'Resident Evil' review: Netflix adaptation is painfully pedestrian
When mindless marauders treat the population like microwave meals, then we must be back inside Resident Evil.
The zombie franchise has soldiered on for over twenty-five years, with the help of twenty-eight Capcom computer games and seven movies. Having grossed over one billion dollars at the global box office, the franchise heads for the small screen as a glossy TV series, hitting Netflix on 14 July, returning audiences to a retrofitted Raccoon City minus the ravenous inhabitants.
It's just the first of many poor creative choices, which diminish this ailing intellectual property, as it struggles for relevance.
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With the promise of some Paul W. S. Anderson-inspired mayhem and Supernatural alumni Andrew Dabb also on board, the new Resident Evil looks intriguing on paper.
On first impressions though it's painfully pedestrian stuff hindered by poor pacing and some inconsistent editing choices. Flashbacks feel awkward, timeline transitions are genuinely jarring, while a slew of sub-standard visual affects distract. In fact, this reboot feels so distinctly average that you have to wonder whether anyone was paying attention.
Where the films embraced every ludicrous element of this concept; the Netflix adaptation decides to drag its heels, dropping Jade Wesker (Ella Balinska) into an I Am Legend-inspired derelict London. Production designer James Foster taps into past glories by lifting design elements from Children of Men even if the zombie extras ruin it slightly by reluctantly pursuing our central protagonist.
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A short time later surrogate twin sister Billie (Siena Agudong) is introduced when the show jumps from 2036 to 2022, three months before the T-virus hits. Not only does it cut away from Jade at a crucial moment in time, but it also establishes key story points through flashbacks that never really work. It undermines dramatic tension, as audiences either turn up too late, or cut away too soon from anything of substance.
Watch a trailer for Resident Evil
For much of those first two episodes Lance Reddick (John Wick) is wasted as Albert Wesker, a ground zero figurehead in the Resident Evil legacy. Playing opposite a young Jade (Tamara Smart), Albert is reduced to window dressing as an overworked single father to two tempestuous daughters who relocate to South Africa for reasons unknown.
White washed minimalism and blistering blue skies establish this new Raccoon City as a place of architectural perfection. Which again, harks back to James Foster’s Black Mirror moment in Nosedive season 3, where he so convincingly conveyed a dystopian future defined by validation.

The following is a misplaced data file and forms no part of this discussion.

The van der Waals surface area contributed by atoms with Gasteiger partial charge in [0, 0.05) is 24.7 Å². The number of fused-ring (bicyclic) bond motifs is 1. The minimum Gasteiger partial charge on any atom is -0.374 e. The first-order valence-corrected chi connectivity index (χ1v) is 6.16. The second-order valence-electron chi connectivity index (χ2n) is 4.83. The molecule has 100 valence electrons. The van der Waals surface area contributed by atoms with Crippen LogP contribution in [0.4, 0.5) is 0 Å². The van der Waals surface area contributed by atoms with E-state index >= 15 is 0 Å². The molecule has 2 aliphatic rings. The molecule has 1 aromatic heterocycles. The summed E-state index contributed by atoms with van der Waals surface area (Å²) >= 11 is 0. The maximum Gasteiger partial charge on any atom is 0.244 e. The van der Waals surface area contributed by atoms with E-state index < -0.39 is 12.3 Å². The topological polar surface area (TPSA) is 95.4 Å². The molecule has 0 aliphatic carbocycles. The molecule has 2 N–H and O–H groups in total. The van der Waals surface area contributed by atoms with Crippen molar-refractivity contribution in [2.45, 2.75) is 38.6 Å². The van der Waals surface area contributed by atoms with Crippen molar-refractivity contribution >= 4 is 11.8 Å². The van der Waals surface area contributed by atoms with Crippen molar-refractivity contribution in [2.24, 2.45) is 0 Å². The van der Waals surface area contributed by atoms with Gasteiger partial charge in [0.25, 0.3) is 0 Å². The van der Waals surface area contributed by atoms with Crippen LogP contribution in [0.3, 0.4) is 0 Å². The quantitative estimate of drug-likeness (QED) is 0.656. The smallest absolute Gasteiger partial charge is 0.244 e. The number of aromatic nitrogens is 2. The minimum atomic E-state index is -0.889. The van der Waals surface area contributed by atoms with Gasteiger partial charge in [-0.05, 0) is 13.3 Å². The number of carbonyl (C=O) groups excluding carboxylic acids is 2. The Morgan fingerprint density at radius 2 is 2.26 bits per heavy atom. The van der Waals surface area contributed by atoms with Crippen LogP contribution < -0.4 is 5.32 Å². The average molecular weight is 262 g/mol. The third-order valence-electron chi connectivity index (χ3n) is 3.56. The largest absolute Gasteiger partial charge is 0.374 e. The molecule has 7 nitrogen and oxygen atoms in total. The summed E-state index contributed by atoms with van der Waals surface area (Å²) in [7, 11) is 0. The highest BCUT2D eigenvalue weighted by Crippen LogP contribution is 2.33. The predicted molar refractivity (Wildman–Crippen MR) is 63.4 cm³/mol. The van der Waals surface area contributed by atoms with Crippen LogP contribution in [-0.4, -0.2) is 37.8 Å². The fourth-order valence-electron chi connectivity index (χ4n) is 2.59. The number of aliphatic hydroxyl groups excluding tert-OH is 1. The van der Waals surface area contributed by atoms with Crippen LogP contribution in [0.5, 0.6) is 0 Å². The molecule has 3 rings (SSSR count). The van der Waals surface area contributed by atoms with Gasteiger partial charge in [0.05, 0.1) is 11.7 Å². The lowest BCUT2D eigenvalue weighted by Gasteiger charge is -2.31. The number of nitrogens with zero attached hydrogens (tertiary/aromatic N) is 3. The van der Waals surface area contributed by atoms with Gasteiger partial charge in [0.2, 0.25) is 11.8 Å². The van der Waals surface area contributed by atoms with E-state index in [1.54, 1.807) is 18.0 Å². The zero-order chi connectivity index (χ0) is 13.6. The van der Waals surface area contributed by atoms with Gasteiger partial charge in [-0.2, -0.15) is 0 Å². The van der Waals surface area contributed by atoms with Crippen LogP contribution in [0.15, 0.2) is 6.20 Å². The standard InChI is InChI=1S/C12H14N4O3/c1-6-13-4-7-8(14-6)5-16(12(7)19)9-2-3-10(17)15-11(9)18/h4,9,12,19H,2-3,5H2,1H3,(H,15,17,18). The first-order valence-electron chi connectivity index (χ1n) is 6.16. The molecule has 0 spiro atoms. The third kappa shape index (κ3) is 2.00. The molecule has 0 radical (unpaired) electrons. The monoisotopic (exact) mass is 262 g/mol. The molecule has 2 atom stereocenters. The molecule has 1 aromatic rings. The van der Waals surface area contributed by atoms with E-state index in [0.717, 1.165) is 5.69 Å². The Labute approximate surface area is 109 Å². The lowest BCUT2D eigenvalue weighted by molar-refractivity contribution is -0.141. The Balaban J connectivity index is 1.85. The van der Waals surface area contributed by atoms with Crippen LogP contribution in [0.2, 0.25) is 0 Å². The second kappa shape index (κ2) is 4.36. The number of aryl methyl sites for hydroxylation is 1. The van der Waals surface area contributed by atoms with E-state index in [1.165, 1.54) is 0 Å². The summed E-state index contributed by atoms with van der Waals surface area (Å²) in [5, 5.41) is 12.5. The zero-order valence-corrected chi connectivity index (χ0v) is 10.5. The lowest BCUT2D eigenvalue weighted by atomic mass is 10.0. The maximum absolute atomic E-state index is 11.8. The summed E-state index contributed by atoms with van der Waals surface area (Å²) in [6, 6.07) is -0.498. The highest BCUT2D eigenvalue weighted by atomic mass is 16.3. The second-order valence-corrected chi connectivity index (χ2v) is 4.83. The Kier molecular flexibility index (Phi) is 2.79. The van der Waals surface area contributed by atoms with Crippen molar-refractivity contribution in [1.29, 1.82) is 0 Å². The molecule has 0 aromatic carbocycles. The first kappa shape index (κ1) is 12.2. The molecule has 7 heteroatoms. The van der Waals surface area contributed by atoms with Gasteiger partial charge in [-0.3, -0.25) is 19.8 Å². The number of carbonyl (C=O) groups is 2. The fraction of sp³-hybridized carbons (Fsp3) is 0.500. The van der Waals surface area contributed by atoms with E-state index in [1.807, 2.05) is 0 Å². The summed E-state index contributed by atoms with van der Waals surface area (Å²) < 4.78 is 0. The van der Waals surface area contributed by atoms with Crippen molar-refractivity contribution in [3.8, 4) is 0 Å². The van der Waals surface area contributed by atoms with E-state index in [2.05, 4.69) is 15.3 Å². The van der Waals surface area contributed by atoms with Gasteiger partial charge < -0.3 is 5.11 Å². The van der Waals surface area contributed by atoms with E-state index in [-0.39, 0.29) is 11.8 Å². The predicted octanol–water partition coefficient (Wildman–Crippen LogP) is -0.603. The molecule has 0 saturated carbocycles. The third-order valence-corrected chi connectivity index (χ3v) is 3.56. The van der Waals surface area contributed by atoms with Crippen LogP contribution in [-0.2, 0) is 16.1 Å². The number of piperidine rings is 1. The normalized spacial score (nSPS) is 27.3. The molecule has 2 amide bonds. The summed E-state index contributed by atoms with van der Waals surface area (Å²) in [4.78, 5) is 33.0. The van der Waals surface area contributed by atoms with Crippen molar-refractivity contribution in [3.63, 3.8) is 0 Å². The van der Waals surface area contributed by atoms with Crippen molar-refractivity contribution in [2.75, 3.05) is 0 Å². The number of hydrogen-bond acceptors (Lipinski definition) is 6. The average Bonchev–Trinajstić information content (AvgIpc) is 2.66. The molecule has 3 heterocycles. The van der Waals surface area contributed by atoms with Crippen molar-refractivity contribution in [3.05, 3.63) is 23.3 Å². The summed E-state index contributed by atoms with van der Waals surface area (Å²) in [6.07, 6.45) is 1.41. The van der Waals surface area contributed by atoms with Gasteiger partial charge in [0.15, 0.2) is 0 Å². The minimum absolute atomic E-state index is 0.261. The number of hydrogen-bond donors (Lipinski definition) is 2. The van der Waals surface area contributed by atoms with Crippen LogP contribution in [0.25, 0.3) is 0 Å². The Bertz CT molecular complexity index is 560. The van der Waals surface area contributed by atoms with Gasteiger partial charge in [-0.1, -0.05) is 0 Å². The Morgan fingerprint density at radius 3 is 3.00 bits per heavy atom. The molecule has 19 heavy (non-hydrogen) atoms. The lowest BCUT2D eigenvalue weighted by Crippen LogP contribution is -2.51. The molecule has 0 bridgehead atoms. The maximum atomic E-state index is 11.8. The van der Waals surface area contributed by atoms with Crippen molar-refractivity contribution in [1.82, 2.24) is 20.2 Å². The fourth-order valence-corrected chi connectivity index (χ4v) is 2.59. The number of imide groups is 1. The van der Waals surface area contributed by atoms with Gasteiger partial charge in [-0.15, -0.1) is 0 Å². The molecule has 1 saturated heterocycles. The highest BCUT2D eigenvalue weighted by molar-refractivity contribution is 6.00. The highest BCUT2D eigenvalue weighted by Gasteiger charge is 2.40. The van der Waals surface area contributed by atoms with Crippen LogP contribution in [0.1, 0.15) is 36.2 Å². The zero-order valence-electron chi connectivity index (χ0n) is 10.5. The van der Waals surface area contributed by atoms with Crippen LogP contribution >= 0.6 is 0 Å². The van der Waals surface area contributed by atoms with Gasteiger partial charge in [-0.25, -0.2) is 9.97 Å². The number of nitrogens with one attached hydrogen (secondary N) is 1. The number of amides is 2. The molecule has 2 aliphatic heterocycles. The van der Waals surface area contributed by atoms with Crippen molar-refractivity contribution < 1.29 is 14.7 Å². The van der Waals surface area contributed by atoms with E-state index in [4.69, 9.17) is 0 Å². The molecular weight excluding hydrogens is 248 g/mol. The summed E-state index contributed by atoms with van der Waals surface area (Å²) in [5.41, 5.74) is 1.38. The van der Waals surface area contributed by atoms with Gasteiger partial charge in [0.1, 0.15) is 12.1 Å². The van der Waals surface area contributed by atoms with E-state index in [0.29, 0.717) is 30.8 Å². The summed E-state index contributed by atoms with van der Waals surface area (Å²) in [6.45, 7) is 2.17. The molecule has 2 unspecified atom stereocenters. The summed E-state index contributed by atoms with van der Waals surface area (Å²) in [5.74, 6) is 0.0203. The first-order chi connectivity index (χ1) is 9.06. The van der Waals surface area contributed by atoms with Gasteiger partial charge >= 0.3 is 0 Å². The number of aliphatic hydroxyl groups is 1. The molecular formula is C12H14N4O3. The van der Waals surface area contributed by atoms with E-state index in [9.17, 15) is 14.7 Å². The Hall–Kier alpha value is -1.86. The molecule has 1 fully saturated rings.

That Resident Evil goes on to benefit in present day set pieces, as a barren landscape of dilapidated shelters and corrugated iron strongholds tips a hat to Mad Max: Fury Road should also be acknowledged.
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Beyond the predictable bullying that creates friction for the girls at school, which in turn fuels their rebellious actions at Umbrella later on, not a lot happens.
Present day Jade is afforded fleeting moments of humanity, as it gets revealed she has a daughter and therefore something worth fighting for. However, any larger emotional stakes are squeezed into flashbacks, where the foundation of her trauma can really be found.
Fundamentally, one of the chief problems facing Resident Evil as a franchise is competition. Films like World War Z and The Girl with All the Gifts changed things.
Audiences these days are more discerning, hankering after emotional depth, contemporary touchstones and cinematic ambition engrained into their entertainment. A few lines name checking COVID or the AIDS virus feels like placement without purpose.
What Paul W.S. Anderson and Mila Jovovich's films got right had as much to do with the era as anything else. Those Resident Evil incarnations occurred when the Capcom franchise was flourishing and gamers were hungry for further instalments.
In terms of female cinematic icons, Alice followed on from Ripley in Aliens (James Cameron), as well as encouraging the Underworld (Len Wiseman) franchise into existence which Kate Beckinsdale spearheaded as Selene.
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The market moved on but the Resident Evil name remained, so interested parties tried to reinvent, reboot or retrofit the brand and keep it relevant. Unfortunately, what this Netflix effort manages to do is never read the room, as only cinematography from Ms. Marvel’s Carmen Cabana and production design from James Foster saves it from ignominy.
If audiences are looking for a genuine thriller about the threat of contemporary pandemics, they would be better served by Steven Soderbergh’s Contagion: a film which should be mandatory viewing for anyone still vaguely interested in avoiding COVID.
As for Resident Evil 2022, maybe subscribers should stick to playing the computer games right now. Either that, or go and track down The Omega Man with Charlton Heston, which is everything I Am Legend wanted to be minus the Hollywood royalty.
Resident Evil is streaming on Netflix. Watch a clip below.